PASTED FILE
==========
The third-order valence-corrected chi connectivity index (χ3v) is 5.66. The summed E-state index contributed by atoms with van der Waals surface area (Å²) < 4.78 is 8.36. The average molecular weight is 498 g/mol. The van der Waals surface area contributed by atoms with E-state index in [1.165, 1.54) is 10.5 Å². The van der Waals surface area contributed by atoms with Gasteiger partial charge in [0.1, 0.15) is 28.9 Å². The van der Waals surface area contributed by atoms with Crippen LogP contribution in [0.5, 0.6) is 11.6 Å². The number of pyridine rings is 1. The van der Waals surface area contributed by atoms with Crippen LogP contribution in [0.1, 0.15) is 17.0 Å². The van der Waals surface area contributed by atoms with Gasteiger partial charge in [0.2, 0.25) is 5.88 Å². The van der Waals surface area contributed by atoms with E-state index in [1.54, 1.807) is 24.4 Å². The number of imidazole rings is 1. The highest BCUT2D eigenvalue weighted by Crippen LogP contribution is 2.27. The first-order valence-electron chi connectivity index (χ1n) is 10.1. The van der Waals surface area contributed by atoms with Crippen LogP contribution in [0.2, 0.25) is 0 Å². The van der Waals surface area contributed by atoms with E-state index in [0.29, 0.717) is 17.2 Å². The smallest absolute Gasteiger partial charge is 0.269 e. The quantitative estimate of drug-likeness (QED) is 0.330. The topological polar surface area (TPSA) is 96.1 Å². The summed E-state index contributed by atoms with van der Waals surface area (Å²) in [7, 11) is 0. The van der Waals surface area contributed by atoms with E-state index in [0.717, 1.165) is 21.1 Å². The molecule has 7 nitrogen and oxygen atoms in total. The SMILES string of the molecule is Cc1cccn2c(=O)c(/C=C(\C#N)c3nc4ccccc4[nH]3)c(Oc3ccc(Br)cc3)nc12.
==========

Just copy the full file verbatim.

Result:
The third-order valence-corrected chi connectivity index (χ3v) is 5.66. The summed E-state index contributed by atoms with van der Waals surface area (Å²) < 4.78 is 8.36. The average molecular weight is 498 g/mol. The van der Waals surface area contributed by atoms with E-state index in [1.165, 1.54) is 10.5 Å². The van der Waals surface area contributed by atoms with Gasteiger partial charge in [0.1, 0.15) is 28.9 Å². The van der Waals surface area contributed by atoms with Crippen LogP contribution in [0.5, 0.6) is 11.6 Å². The number of pyridine rings is 1. The van der Waals surface area contributed by atoms with Crippen LogP contribution in [0.1, 0.15) is 17.0 Å². The van der Waals surface area contributed by atoms with Gasteiger partial charge in [0.2, 0.25) is 5.88 Å². The van der Waals surface area contributed by atoms with E-state index in [1.54, 1.807) is 24.4 Å². The number of imidazole rings is 1. The highest BCUT2D eigenvalue weighted by Crippen LogP contribution is 2.27. The first-order valence-electron chi connectivity index (χ1n) is 10.1. The van der Waals surface area contributed by atoms with Crippen LogP contribution in [0.2, 0.25) is 0 Å². The van der Waals surface area contributed by atoms with E-state index in [0.29, 0.717) is 17.2 Å². The smallest absolute Gasteiger partial charge is 0.269 e. The quantitative estimate of drug-likeness (QED) is 0.330. The topological polar surface area (TPSA) is 96.1 Å². The summed E-state index contributed by atoms with van der Waals surface area (Å²) in [7, 11) is 0. The van der Waals surface area contributed by atoms with E-state index in [0.717, 1.165) is 21.1 Å². The molecule has 7 nitrogen and oxygen atoms in total. The SMILES string of the molecule is Cc1cccn2c(=O)c(/C=C(\C#N)c3nc4ccccc4[nH]3)c(Oc3ccc(Br)cc3)nc12.